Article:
We recognize that our community will have many questions in the days and weeks ahead and have established a dedicated webpage where you can find the latest information and announcements regarding our institutional response to COVID-19. We invite you to refer to the page regularly for updates. We will be in contact at the end of the week regarding additional aspects of our operations, including previously scheduled campus events and university travel.

I am especially grateful to our Emergency Management Team, who continue to work tirelessly to monitor the situation, assess the risks we face, and develop proactive contingency plans in line with expert public health guidance. I also want to thank all of you for your patience, understanding, and resilience during this challenging time for our campus, our nation, and indeed our world.

To our students, I know that being away from this place we all call home will be difficult. But I am confident that you are well-equipped to adapt to these unique circumstances and successfully continue to learn and grow.

To our faculty, I know that transitioning to remote instruction mid-semester presents many challenges. But I am grateful for the extraordinary efforts you will make in continuing to provide our students with the excellent education for which Richmond is known.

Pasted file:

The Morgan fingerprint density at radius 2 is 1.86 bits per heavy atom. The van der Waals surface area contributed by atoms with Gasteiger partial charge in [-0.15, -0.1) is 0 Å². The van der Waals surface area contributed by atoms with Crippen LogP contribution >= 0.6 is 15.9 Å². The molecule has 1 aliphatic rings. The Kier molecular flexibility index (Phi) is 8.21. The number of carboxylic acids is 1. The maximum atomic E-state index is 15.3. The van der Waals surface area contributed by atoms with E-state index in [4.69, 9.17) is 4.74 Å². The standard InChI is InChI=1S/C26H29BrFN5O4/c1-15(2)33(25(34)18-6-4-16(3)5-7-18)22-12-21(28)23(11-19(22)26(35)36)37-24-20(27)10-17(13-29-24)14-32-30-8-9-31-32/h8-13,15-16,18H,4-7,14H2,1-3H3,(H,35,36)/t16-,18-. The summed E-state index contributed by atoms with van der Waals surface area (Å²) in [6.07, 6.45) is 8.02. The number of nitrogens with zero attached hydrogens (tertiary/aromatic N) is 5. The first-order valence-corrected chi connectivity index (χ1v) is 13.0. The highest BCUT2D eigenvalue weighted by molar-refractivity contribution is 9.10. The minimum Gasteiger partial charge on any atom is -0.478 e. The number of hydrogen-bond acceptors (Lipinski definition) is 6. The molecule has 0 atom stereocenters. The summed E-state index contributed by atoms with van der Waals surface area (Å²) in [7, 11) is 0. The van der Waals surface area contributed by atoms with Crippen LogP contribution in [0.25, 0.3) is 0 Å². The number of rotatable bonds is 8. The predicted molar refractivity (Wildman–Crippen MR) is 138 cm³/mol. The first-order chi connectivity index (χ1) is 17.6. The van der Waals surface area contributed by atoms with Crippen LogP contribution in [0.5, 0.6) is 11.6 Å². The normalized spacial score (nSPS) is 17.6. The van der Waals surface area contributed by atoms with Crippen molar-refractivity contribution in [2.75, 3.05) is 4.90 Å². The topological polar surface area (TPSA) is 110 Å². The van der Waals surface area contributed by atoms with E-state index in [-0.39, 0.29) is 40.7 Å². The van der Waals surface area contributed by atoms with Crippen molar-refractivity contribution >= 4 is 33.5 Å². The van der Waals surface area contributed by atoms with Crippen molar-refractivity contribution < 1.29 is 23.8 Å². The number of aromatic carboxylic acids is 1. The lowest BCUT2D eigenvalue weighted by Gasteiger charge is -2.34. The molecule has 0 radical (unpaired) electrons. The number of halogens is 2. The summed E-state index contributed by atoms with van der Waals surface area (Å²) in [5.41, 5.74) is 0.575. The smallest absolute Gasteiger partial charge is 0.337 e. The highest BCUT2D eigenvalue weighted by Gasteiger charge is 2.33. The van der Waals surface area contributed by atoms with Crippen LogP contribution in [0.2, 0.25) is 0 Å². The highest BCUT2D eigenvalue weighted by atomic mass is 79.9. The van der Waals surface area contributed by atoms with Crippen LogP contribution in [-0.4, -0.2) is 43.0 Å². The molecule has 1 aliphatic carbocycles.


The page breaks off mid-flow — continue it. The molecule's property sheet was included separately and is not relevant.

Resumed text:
And to our staff, I know that responding to this situation will ask much of you as we work to extend the University’s operations in new ways. But I am grateful for everything you have done and will continue to do to ensure we fulfill our institutional mission and our commitment to our students.

While today we face a novel health threat, time and again, I have watched our community come together to care for and support one another through extremely difficult situations. I know this moment will be no exception. Take good care of yourselves, and each other.


Ronald A. Crutcher